Carolyn Screech explains what happens when a sick owl is brought for treatment at the sanctuary:
My nurse training and experience has been invaluable during the years of work with sick and injured owls. However, the basic concept of owl care is most certainly common sense.
Our past care experiences have shown that during the first 24 hours which follow an admission of any sick or injured owl the most important factors are minimal disturbance, adequate room temperature and fluid therapy, which should not be over-zealous as owls don’t naturally have much fluid in their diet. (I can’t say that they do not drink as I have observed them lapping bathing water during warm weather.)
In event of an owl being admitted with serious injuries or open wounds we perform immediate emergency first aid to prevent loss of blood or bodily fluids. But we do not usually rush the bird to our vet until the following day. Often immediate surgical intervention in conjunction with the trauma of the injuries will result in the certain death of the bird.
We have strict procedures for all bird admissions and our own standard admission form must be completed and signed by the finder giving their name, address and telephone number, and the date the bird was found. This form also requests details of the location of recovery including the map reference if known, the circumstances of recovery and what condition the bird was in when found. And finally if any fluid, food or treatment have already been administered and by whom.
This form has several important purposes apart from assisting with providing immediate appropriate care. It is proof of the bird being lawfully in captivity for care and treatment should there be any queries in the future and it also helps us to return fully recovered owls to their former home locations and monitor their progress.
From studying these forms we have also been able to highlight specific road accident black spots, and locations where the food supply may be poor due to environmental factors. During the spring of 1997 we observed a particular new section of dual carriageway from where three barn owls had been admitted on separate occasions with fatal injuries, and the local population of barn owls had been completely wiped out.
The main problem in this area was the danger of fast-moving traffic, in conjunction with the lack of protection from hedgerows or trees. The centre raised funds to initiate a roadside tree planting project at this location to protect owls in the future.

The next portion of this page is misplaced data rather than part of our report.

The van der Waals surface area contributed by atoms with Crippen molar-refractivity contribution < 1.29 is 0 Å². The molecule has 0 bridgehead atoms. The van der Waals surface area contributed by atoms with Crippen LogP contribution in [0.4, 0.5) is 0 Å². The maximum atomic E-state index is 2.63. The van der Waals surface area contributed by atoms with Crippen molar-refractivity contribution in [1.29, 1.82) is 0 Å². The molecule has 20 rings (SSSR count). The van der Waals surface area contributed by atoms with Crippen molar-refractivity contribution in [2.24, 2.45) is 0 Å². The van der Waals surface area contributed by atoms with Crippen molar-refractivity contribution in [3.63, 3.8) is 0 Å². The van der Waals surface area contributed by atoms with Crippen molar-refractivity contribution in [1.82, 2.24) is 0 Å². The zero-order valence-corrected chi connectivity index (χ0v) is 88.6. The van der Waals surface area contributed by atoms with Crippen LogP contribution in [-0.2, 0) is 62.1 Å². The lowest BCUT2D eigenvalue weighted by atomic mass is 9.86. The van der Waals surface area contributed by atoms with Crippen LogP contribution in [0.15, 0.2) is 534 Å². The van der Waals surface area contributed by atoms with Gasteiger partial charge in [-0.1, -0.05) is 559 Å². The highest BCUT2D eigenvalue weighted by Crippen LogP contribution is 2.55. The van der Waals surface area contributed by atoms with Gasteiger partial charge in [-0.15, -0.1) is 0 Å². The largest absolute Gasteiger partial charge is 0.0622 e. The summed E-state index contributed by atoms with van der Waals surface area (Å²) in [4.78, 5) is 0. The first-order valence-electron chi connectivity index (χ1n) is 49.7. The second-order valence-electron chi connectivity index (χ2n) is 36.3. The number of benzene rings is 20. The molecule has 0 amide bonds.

Assistance has also been given to farmers and landowners who are often the finders of sick owls which are consequently admitted hungry and weak. This is frequently an experience which prompts questions about future welfare of their local owls, and about ways of helping with land management or provision of nest sites.
Our experience of caring for owls with varying kinds and degrees of disability has proven that one-winged owls are capable of breeding successfully. This may not be a particularly important factor with the common British owl species,but it may well have significance for captive breeding programmes when preserving severely declining or endangered species.
The centre is extremely lucky to have a very caring and interested vet – Angela Kent, who is part of the Penmellyn veterinary group at St Columb. Fortunately for us she has now taken semi-retirement and is very much part of our team.
Angela has been involved in all aspects of the centre, both in learning more about owl care and welfare and in contributing her veterinary knowledge and skills to the ongoing care for our owls both captive-bred and wild.
Also during our staff winter training programme she has performed some dissections of owl fatalities to assist with anatomy and biology studies for our students. It sounds disgusting doesn’t it? But what a way to learn biology! These dissections were photographed and kept on video for future reference.